Home » This Pioneering Tech Firm Seemed To Have A Thing For VWs: Cold Start

This Pioneering Tech Firm Seemed To Have A Thing For VWs: Cold Start

Cs Fairchildvws
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If you’re not familiar with the company Fairchild, you should be. We all should, really. They were an early semiconductor company, one formed by people who worked under transistor inventor William Shockley, but who got sick of his lousy management, and went off to form their own company in 1957. One of those people was Gordon Moore, of Moore’s law fame! And  then later, a group of engineers left Fairchild to found Intel! So, they’re a big deal.

That shot up there must be from the late-ish 1960s or so, and it shows six parking spots in front of Fairchild Semiconductor, and, incredibly, four of them are filled with Volkswagens. VWs were certainly common, but even this is an unusually high density, and quite varied, too, showcasing a lot of VW’s lineup. From left to right, the cars parked here are a 1966-ish Chrysler New Yorker, a ’63-’65 VW Beetle, a ’68-’70 VW Type 2 bus, another Beetle, too obscured by the next car, a 1966 Oldsmobile Delta 98, to tell the exact year, and then capped off with a ’66-’68 VW Type 3 Fastback. That’s a lot of Volkswagens!

Vidframe Min Top
Vidframe Min Bottom

I suspect that back in their day, VW may have had a popularity among tech folks not unlike what Tesla enjoys today, appealing to iconoclastic people or drivers interested in something a bit more unusual. Hell, don’t forget that Steve Jobs sold his old VW Microbus to get the money to found Apple. It somehow fits.

Fairchild is today perhaps best remembered for making the first home video game console that used cartridges to store software; they really were the first to market with the very idea of cartridges, period. I have one of these machines, known as the Fairchild Channel F:

Cs Fairchild Console

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And right there, that’s the very first video game cartridge that was sold, ever. Well, not that specific one, but that one there is part of the first class of these carts. Here, if you like you can watch a video about Fairchild and the Channel F:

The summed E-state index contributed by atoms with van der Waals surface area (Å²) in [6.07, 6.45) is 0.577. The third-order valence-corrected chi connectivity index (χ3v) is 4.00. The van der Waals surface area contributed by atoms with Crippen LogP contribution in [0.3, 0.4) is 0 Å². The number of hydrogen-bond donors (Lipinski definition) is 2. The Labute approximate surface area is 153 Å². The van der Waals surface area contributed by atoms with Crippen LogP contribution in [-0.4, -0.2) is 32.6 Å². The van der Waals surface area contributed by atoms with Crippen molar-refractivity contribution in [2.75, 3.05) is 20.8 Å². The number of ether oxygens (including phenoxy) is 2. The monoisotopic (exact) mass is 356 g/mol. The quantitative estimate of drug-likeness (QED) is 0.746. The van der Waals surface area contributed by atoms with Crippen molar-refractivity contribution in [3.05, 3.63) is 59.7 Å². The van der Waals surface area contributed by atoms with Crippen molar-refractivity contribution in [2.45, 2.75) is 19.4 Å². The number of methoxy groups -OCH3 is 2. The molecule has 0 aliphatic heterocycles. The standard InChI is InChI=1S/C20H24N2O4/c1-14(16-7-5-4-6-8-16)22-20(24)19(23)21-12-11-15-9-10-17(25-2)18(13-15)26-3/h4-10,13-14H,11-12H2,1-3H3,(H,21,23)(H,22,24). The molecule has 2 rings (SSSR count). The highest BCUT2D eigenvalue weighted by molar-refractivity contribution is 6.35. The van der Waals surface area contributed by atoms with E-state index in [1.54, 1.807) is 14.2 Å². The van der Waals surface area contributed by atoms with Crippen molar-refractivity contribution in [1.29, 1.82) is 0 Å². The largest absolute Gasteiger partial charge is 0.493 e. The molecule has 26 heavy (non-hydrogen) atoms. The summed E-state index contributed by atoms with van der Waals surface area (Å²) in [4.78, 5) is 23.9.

That video also has a clip from an old film where an illusion happens, making a talking head look like he has cat ears:

Cs Fairchild Earsguy

It’s because of a plaque on the wall behind him, at just the right spot. Was this on purpose? It almost seems like it has to be, right?

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Scott
Scott
10 months ago

I think the cat ears thing looks better on Japanese ladies of a certain age, but I’m just a straight old white guy, so what do I know?

Slow Joe Crow
Slow Joe Crow
1 year ago

Fairchild had all kinds of odd sub businesses. Fairchild Semiconductor was started by the “traitorous eight” some of whom subsequently founded Intel. One of Fairchild’s more notorious ventures was Armalite, founded in part to utilize spare aluminum forging capacity. That’s why the AR-10 and AR-15 used forged aluminum receivers. Oddly, after selling the AR-15 to Colt, Stoner’s follow up the AR-18 used a conventional stamped steel receiver.

rctothefuture
rctothefuture
1 year ago

IT people and VW aircooled people are pretty much the same bubble on a Venn Diagram.

My grandfather-in-law had a VW Beetle that he drove to work at IBM back in the day. The family hauler for all 8 kids was a VW Bus that towed a UHaul trailer on cross country trips. Once the flock had left, he bought a Passat and said he didn’t like it as much as his Beetle. He ended up buying a Karmann-Ghia for weekend cruising.

I should also mention he was 6’9″ and not exactly a bean pole either. There’s just something about the simplicity and fun of a VW aircooled engine that IT people seem to flock too. Even myself has wanted one for awhile, with the understanding that it will need constant maintenance and I relish that fact.

Last edited 1 year ago by rctothefuture
Andy Individual
Andy Individual
1 year ago

I had a relative that worked at Fairchild. Not sure what he drove at the time, but later he had a Karmann Ghia and then an Audi100LS.

Chronometric
Chronometric
1 year ago

Fairchild was the poster child for innovating things and trying to commercialize them just before the market was ready. Then the second-mover came along with a slightly better offering with better targeted marketing and won the day.

Swedish Jeep
Swedish Jeep
1 year ago

Keep in mind, that this was the SF Bay area, less than 50 miles from where the hippie movement started and in the late 60’s. There’s a reason Hippies and VWs are associated, also California, Surfers- counterculture. When looking at Iconic Ca cars there’s always a Beetle and a VW wagon painted with flowers and a surf rack on the top…

As a Silicon Valley native, every one of us has at least a parent or grandparent who worked at Fairchild. Nearly every former Sr. exec at Xerox (PARC), HP, National Semi, Intel, AMD……., anything Silicon or EDA related. Fairchild was the trunk of the family tree for all of high tech….

Cam.man67
Cam.man67
1 year ago

My best friend’s dad worked at Fairchild when we were kids. He wasn’t a VW guy but I think while he worked there he did have some sort of Beetle for a few years.